Crock Pot 101
How to Make Crock Pot 101
- Only fill the crock pot one half to three quarters full. The foods will not cook properly if the appliance is filled to the brim. Foods cooked on the bottom of the slow cooker cook faster and will be moister because they are immersed in the simmering liquid.
- Here's an easy tip to check progress without lifting the lid. Spin the cover until the condensation falls off. Then it's easy to see inside.
- Remove skin from poultry, and trim excess fat from meats. You can thicken the juices and concentrate flavors by removing the lid and cooking on HIGH for the last half hour of cooking time. For food safety reasons, it's a good idea to cook on HIGH for the first hour to quickly bring the temperature up to 140 degrees. Then turn the dial to LOW and finish cooking. One hour on HIGH is equal to two hours on LOW. Cayenne pepper and Tabasco sauce tend to become bitter if cooked for long periods of time. Use small amounts and add toward the end of the cooking time.
- Add tender vegetables like tomatoes, mushrooms and zucchini during the last 45 minutes of cooking time so they don't overcook.
- Dairy products should be added during the last 30 minutes of cooking time, unless the recipes states otherwise.
- Remove cooked food from the crock pot or liner before storage. Because the liner is made of such thick material, the food won't cool down quickly enough to prevent the growth of harmful bacteria.
- Stir in spices for the last hour of cooking. They will lose flavor if cooked with the rest of the ingredients for the long cooking period.
- Follow the layering instructions carefully. Vegetables do not cook as quickly as meat, so they should be placed in the bottom of the appliance. Don't lift the lid to stir, especially if you are cooking on the low setting. Each time you lift the lid, enough heat will escape that the cooking time should be extended by 20 minutes to half an hour.
- Crock pot Conversion Chart:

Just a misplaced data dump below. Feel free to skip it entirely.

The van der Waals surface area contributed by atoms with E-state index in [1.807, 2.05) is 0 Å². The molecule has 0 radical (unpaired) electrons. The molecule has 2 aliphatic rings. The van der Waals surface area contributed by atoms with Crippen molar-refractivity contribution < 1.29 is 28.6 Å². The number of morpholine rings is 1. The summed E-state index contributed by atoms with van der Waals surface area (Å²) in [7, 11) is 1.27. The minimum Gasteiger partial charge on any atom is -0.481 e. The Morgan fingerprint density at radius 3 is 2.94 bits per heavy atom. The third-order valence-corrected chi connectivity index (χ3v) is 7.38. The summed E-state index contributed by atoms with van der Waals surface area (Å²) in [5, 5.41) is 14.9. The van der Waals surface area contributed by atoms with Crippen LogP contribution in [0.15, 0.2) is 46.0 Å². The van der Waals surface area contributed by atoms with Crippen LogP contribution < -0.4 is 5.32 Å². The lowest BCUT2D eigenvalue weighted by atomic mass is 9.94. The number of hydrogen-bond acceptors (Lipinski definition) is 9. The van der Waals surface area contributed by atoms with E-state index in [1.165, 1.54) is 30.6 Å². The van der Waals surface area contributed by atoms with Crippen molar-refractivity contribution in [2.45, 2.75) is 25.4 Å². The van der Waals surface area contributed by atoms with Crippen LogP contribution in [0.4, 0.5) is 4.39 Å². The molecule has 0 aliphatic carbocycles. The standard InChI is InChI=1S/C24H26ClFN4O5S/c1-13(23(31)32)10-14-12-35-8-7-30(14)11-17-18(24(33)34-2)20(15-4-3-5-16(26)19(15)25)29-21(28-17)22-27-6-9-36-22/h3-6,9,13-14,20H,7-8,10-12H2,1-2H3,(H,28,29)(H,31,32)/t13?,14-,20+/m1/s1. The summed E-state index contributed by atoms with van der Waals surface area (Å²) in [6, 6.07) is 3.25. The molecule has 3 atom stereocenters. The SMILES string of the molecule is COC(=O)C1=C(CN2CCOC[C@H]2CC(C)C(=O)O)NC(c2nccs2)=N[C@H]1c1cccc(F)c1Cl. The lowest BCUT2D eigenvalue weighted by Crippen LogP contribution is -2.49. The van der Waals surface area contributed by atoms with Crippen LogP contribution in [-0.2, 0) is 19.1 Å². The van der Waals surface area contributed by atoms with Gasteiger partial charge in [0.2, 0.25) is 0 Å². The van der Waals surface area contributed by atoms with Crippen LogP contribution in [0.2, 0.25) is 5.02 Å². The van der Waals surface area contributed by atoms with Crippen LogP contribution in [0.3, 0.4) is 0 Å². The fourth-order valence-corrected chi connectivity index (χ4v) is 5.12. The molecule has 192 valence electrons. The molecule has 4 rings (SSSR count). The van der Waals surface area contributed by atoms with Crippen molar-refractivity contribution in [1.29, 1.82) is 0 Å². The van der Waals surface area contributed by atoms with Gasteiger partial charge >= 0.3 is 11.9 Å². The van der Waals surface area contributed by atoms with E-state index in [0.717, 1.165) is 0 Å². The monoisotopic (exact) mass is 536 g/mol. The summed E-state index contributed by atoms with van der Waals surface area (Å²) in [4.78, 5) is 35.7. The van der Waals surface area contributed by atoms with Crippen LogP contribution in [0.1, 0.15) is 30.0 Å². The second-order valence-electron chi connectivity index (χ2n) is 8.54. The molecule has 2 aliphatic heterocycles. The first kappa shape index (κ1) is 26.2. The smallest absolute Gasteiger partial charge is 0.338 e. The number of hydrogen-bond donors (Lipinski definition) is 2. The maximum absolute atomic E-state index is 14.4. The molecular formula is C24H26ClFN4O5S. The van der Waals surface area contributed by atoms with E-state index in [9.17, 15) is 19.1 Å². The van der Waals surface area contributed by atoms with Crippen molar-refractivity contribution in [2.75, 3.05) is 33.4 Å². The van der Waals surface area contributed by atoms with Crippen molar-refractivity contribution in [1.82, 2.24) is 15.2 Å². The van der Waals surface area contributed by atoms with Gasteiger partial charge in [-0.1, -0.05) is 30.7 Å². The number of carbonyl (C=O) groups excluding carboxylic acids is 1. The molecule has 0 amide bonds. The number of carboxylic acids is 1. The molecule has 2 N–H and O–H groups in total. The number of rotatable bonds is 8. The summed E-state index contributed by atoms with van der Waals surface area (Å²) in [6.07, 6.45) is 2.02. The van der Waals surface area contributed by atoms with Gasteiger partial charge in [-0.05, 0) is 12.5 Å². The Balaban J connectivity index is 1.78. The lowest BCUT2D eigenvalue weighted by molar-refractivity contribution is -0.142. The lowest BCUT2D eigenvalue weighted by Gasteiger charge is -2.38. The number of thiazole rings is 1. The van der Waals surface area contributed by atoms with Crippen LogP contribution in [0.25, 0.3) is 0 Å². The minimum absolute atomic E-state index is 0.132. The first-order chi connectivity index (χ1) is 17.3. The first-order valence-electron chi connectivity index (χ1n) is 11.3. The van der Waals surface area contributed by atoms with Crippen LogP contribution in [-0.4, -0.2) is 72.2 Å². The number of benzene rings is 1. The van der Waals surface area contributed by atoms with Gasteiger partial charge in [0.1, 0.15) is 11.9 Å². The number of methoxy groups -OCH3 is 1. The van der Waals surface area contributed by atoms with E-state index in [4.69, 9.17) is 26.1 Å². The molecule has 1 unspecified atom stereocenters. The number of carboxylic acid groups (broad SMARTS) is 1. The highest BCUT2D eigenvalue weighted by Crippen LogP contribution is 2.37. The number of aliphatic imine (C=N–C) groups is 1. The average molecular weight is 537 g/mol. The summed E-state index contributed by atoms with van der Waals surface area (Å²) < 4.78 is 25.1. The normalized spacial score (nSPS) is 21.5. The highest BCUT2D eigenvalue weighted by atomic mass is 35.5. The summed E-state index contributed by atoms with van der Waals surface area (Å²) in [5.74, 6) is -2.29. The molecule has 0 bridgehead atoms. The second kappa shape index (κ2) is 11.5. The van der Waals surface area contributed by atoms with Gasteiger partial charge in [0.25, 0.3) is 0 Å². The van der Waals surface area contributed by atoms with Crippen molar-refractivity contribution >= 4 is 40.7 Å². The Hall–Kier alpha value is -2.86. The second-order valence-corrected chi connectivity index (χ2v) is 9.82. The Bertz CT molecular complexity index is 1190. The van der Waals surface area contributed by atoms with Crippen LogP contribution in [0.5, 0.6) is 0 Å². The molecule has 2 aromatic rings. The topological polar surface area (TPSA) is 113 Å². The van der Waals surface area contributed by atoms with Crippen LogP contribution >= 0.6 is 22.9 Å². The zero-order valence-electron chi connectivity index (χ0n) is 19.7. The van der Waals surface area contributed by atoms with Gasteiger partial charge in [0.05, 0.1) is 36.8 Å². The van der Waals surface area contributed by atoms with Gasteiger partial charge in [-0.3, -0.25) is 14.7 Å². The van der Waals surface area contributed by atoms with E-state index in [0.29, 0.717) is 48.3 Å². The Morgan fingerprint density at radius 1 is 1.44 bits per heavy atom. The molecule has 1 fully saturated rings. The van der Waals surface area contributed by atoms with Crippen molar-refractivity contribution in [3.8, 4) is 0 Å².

If original recipe calls for 1/4 to 1/2 hr,
cook on low for 4 to 8 hours or
cook on high for 1 1/2 to 2 1/2 hours
If original recipe calls for 1/2 to 1 hr,
cook on low for 6 to 8 hours or on high for 3 to 4 hours
If original recipe calls for 1 to 3 hrs.,
cook on low for 8 to 16 hrs. or cook on high for 4 to 6
Low is 180 to 200 degrees
High is around 300 degrees
The cooking times sure aren't very specific, but only a
guideline given by the Culinary Arts Institute.
- Yes, you can definitely convert most recipes to crock pot use. The general rules of thumb are:
*Decrease liquid - liquid does not boil off in a crock pot
*Don't add cheese, or other milk products until the end of cooking, they tend to break down during long cooking times. Some recipes call for cooking with cheese the entire time, (i.e..: breakfast casseroles) without any problems being reported on this list that I know of. You can also substitute cream of whatever soups - you can make your own vegetarian version if interested - for milk products.
*Don't add rice, or noodles until the end of cooking - they will turn into mush by the end of the cooking time. Allow around 20-30 minutes on high to cook. Alternately, you can cook those items separately and stir in just before serving or serve the main dish over it.
Add less spices or wait until the end of cooking time.
*You can thicken your soup or gravy by adding a milk or water & flour mixture at the end of the time, or take off the lid and allow some liquid to boil off.